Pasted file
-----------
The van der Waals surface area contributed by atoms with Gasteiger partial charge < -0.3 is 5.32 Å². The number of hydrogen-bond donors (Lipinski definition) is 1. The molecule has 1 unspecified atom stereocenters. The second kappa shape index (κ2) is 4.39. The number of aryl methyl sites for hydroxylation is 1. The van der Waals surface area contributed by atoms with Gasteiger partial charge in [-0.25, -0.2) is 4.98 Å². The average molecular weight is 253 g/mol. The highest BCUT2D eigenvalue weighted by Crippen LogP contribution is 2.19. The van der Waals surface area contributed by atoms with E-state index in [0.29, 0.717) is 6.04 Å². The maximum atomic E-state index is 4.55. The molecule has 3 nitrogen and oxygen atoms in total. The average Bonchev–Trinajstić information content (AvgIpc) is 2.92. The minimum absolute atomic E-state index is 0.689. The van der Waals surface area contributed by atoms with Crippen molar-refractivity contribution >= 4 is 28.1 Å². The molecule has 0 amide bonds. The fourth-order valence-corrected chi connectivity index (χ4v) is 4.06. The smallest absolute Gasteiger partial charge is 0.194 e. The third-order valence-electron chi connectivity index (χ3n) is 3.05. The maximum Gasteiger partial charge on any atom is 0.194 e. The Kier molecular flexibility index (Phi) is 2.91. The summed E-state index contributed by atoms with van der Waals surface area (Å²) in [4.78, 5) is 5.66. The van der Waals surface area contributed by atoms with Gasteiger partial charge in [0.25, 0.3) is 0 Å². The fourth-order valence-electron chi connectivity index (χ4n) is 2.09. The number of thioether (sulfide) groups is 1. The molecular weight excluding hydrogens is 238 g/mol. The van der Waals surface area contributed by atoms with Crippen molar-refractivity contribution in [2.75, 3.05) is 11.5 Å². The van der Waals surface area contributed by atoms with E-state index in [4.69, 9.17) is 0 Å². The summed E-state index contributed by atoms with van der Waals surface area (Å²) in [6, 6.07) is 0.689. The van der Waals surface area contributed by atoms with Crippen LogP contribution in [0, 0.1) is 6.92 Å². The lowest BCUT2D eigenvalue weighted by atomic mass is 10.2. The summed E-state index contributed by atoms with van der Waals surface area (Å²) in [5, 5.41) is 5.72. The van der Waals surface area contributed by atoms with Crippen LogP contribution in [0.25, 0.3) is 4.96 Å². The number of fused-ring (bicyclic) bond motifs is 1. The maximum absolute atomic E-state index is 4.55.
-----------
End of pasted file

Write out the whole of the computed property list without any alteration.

The van der Waals surface area contributed by atoms with Gasteiger partial charge < -0.3 is 5.32 Å². The number of hydrogen-bond donors (Lipinski definition) is 1. The molecule has 1 unspecified atom stereocenters. The second kappa shape index (κ2) is 4.39. The number of aryl methyl sites for hydroxylation is 1. The van der Waals surface area contributed by atoms with Gasteiger partial charge in [-0.25, -0.2) is 4.98 Å². The average molecular weight is 253 g/mol. The highest BCUT2D eigenvalue weighted by Crippen LogP contribution is 2.19. The van der Waals surface area contributed by atoms with E-state index in [0.29, 0.717) is 6.04 Å². The maximum atomic E-state index is 4.55. The molecule has 3 nitrogen and oxygen atoms in total. The average Bonchev–Trinajstić information content (AvgIpc) is 2.92. The minimum absolute atomic E-state index is 0.689. The van der Waals surface area contributed by atoms with Crippen molar-refractivity contribution >= 4 is 28.1 Å². The molecule has 0 amide bonds. The fourth-order valence-corrected chi connectivity index (χ4v) is 4.06. The smallest absolute Gasteiger partial charge is 0.194 e. The third-order valence-electron chi connectivity index (χ3n) is 3.05. The maximum Gasteiger partial charge on any atom is 0.194 e. The Kier molecular flexibility index (Phi) is 2.91. The summed E-state index contributed by atoms with van der Waals surface area (Å²) in [4.78, 5) is 5.66. The van der Waals surface area contributed by atoms with Gasteiger partial charge in [0.25, 0.3) is 0 Å². The fourth-order valence-electron chi connectivity index (χ4n) is 2.09. The number of thioether (sulfide) groups is 1. The molecular weight excluding hydrogens is 238 g/mol. The van der Waals surface area contributed by atoms with Crippen molar-refractivity contribution in [2.75, 3.05) is 11.5 Å². The van der Waals surface area contributed by atoms with E-state index in [4.69, 9.17) is 0 Å². The summed E-state index contributed by atoms with van der Waals surface area (Å²) in [6, 6.07) is 0.689. The van der Waals surface area contributed by atoms with Crippen LogP contribution in [0, 0.1) is 6.92 Å². The lowest BCUT2D eigenvalue weighted by atomic mass is 10.2. The summed E-state index contributed by atoms with van der Waals surface area (Å²) in [5, 5.41) is 5.72. The van der Waals surface area contributed by atoms with Crippen LogP contribution in [0.25, 0.3) is 4.96 Å². The number of fused-ring (bicyclic) bond motifs is 1. The maximum absolute atomic E-state index is 4.55.